A primer on how the next U.S. president will be chosen.
Americans are getting set for a long Election Night of waiting to see who the 45th U.S. president will be—Hillary Clinton or Donald Trump. Here are the key things to know: what it takes to win, which states are the ones to watch, and how long it all might take for the winner to emerge:
The magic number is 270
Rather than one big nationwide election, this is really 51 small ones—in the 50 states and the U.S. capital Washington. As the results come in, they will form an electoral map that colors each state red for the Republicans and blue for the Democrats.
This shaded map is a fixture of American politics every four years, with news media and web sites fashioning them to give a real-time picture over the course of Election Night to illustrate how the candidates and parties are doing. In the White House race, the winner needs at least 270 of the 538 electoral votes up for grabs.
Drama and surprises
The first polling stations close on the East Coast at 7:00 p.m., and the last far out in Alaska at 0600 GMT on Wednesday. The drama begins at 0000 GMT when polling stations close in Georgia, South Carolina, Vermont, Indiana and Kentucky.
The first surprises could come from Georgia if Trump loses that normally Republican-leaning state, and if Virginia, won by Barack Obama in 2012, eludes Clinton.
Half an hour later, the surprise could come from the battleground states of Ohio and North Carolina, which have 18 and 15 electoral votes, respectively. Ohio, a fallen industrial powerhouse, is historically Democratic territory while North Carolina tends to vote Republican. But either could swing the other way this year.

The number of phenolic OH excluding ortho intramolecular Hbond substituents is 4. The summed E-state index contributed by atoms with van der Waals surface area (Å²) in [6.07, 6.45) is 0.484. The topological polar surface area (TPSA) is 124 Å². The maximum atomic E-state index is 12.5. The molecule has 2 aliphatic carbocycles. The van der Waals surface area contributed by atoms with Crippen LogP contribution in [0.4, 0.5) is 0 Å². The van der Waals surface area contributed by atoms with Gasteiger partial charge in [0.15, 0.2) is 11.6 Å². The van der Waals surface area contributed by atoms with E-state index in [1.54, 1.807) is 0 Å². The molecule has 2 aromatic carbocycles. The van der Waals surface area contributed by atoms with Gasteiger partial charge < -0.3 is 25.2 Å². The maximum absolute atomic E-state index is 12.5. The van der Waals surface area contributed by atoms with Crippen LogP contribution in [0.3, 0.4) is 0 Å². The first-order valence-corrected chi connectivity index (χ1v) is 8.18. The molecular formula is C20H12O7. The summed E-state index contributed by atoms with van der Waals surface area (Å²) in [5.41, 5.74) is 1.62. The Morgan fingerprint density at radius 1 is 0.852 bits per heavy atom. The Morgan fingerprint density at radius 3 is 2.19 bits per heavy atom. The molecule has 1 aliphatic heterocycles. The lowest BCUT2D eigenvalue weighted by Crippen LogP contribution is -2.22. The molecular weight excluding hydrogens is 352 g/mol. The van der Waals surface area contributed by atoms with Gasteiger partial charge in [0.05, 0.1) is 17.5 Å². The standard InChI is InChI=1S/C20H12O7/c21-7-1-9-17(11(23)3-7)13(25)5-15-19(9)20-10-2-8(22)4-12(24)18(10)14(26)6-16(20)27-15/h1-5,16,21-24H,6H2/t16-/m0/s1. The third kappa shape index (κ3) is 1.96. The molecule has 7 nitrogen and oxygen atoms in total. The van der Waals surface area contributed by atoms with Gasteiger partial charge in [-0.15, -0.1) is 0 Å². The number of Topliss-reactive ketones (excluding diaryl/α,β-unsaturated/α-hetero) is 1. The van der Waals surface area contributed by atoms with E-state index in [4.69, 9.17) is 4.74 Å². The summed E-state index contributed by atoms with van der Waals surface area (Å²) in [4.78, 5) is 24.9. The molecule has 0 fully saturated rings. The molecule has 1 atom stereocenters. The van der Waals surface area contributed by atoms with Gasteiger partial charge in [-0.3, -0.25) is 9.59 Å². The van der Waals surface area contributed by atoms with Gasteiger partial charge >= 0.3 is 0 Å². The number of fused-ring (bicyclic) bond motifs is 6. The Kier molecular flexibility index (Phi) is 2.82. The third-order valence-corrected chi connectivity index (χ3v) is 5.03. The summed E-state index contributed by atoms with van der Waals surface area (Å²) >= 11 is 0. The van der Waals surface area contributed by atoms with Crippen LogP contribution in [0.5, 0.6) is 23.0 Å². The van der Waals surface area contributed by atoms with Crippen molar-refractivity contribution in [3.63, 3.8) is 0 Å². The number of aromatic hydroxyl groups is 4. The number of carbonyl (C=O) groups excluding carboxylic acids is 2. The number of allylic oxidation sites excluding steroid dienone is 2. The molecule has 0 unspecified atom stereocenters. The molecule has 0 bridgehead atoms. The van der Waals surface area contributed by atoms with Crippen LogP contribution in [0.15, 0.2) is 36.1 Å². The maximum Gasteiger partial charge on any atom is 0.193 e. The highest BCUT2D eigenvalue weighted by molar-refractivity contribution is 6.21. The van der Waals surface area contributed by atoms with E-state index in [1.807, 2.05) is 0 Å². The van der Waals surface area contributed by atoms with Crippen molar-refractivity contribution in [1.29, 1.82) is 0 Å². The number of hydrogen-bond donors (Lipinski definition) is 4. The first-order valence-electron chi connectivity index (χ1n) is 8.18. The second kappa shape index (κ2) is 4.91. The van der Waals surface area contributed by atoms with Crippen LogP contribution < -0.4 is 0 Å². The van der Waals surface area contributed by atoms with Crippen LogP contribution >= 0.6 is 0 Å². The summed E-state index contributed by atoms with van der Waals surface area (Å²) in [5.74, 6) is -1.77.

Over the next 90 minutes or so, a burst of results from some 30 states accounting for dozens of electoral votes will further fill in the red and blue electoral map.
All eyes will be on Florida—an ethnically and politically mixed snapshot of America that accounts for a whopping 29 electoral votes. Obama won it narrowly in 2012. Back in 2000, in the historic disputed election that kept the nation on the edge of its seat for days, George W. Bush defeated Al Gore there. Much attention will also be paid to the small northeastern state of New Hampshire, which normally votes for Democrats but is seen as possibly up for grabs this time, and Pennsylvania, another former industrial powerhouse that normally leans Democratic and holds a prize of 20 electoral votes.
Heading west, Arizona and Texas—conservative states that border Mexico—are seen as possible prey for Clinton. And in the other direction, Colorado, Michigan and Wisconsin—Democratic strongholds that account for 35 electoral votes between them—are seen as maybe going to Trump.
How the results come in
U.S. TV stations announce winners in each state one by one through partial vote tallies, exit polls and their own projections. They tend not to bother to wait for word from heavily Democratic California and its 55 votes, where polls close at 0400 GMT, to call the race on who will be the next president.
But this year, the race could stretch well into the night if the final polls are correct and some of the states, especially Florida, are in near-dead heats.